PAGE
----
Carol Craig is the Centre's Chief Executive. She is author of The Scots' Crisis of Confidence, Creating Confidence: A Handbook for Professionals Working with Young People, The Tears that Made the Clyde: Well-being in Glasgow and The Great Takeover: How materialism, the media and markets now dominate our lives. She is Commissioning editor for the Postcards from Scotland series. Carol blogs on confidence, well-being, inequality, every day life and some of the great challenges of our time. The views she expresses are her own unless she specifically states that they reflect the Centre's thinking.
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A national and international agenda
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Welcome to the new website. It has taken longer than we expected but I think it was worth the wait. We have added some new material but we’ll be introducing some new sections and features regularly over the next few months.
We’re thinking about introducing a new section on Scotland which would give an overview of some of the challenges facing Scotland. I’m thinking here about health, violence and low levels of entrepreneurship.
However, when the Centre was set up over three years ago we deliberately decided not to call ourselves the Scottish Centre for Confidence and Well-being since we believed that, thanks to the internet and global communications, we could play a role internationally in disseminating some of the research behind Positive Psychology and the new science of well-being. I hope that we’re managing to do that with our huge Positive Psychology Resource library and Emily’s news. We’ve also added new features on Positive Ageing and are about to produce lots of helpful resources on Social Services and Positive Psychology.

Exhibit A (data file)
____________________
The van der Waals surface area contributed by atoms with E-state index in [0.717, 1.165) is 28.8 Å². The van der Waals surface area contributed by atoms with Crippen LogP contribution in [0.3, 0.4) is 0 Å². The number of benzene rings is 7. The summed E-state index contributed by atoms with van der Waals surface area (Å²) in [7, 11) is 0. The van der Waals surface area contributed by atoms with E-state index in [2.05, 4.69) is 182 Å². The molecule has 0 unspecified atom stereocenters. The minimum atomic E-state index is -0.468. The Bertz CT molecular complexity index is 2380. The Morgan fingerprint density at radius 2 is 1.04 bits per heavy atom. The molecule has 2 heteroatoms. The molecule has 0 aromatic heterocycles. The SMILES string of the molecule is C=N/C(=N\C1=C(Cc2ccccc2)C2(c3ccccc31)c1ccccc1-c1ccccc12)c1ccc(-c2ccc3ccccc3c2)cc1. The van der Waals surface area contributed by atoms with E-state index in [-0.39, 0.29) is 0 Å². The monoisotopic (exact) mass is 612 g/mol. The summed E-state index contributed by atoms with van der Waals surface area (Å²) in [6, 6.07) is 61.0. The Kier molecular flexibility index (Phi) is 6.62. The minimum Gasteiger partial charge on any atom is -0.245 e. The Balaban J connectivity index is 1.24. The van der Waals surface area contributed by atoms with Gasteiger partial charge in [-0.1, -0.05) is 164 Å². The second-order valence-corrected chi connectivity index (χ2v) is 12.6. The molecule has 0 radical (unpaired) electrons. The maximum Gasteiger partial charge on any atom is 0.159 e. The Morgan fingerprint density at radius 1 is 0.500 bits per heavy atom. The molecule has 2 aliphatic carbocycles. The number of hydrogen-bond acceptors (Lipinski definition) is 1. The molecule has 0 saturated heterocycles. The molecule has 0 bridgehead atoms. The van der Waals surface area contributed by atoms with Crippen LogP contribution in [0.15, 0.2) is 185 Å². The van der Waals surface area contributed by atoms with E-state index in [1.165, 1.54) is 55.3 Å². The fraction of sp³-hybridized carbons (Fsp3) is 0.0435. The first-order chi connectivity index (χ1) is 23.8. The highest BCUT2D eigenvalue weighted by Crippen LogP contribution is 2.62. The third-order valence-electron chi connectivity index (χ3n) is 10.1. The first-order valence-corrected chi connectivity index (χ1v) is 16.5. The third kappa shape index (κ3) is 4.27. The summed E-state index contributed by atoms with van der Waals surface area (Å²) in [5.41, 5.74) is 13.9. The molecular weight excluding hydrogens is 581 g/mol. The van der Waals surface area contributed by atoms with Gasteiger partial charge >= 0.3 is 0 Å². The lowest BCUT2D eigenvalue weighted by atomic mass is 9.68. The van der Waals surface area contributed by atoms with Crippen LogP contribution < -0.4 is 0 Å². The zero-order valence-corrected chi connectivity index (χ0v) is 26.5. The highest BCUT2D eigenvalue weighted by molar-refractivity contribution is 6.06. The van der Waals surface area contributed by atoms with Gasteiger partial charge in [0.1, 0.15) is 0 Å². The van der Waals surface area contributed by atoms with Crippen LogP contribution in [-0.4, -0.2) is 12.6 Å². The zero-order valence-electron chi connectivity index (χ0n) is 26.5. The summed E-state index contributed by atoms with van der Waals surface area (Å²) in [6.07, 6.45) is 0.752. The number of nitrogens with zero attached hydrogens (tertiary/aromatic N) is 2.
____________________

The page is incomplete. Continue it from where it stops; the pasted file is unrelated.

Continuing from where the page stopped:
When I wrote my first book The Scots’ Crisis of Confidence I was aware that many of the individual strands I focused on were not unique to Scotland. However, I argued then, and still believe now, that there is a particular Scottish penchant for negativity and pessimism. It is something that outsiders are often aware of – hence the common Scottish stereotype of Private Fraser with his catchphrase ‘we’re doomed, I say. Doomed’. This is the way that Prime Minister, Gordon Brown, is increasingly being portrayed by satirists.
Much to the dismay of the old Scottish Executive, research they commissioned showed that despite all the advertising to support ‘the best small country’ idea, in the USA the stereotypical Scot is Groundskeeper Willie from the Simpsons. Now the thing about Willie is that he is hard-working but incredibly judgemental, critical and downright aggressive. One of his most famous put-downs was when he referred to the French as ‘cheese-eating surrender monkeys.”
If you talk to many people who come to settle in Scotland they will regularly tell you that there is so much about the country to like and admire – the strong sense of community and family; the emphasis on principles; the patriotism; the intellectual nature of the culture. But they will often say that they are aware of it being a judgemental, critical culture which can lead people to feel apprehensive about standing out from the crowd. Of course, this is just anecdote and so the Centre is also carrying out empirical research which would allow us to carry out cross-cultural comparisons.
So the Centre is in many ways in a privileged position: able to contribute to a developing international agenda on the importance of well-being and positive emotions, such as appreciation and gratitude, while at the same time being able to make a particular contribution to Scotland.
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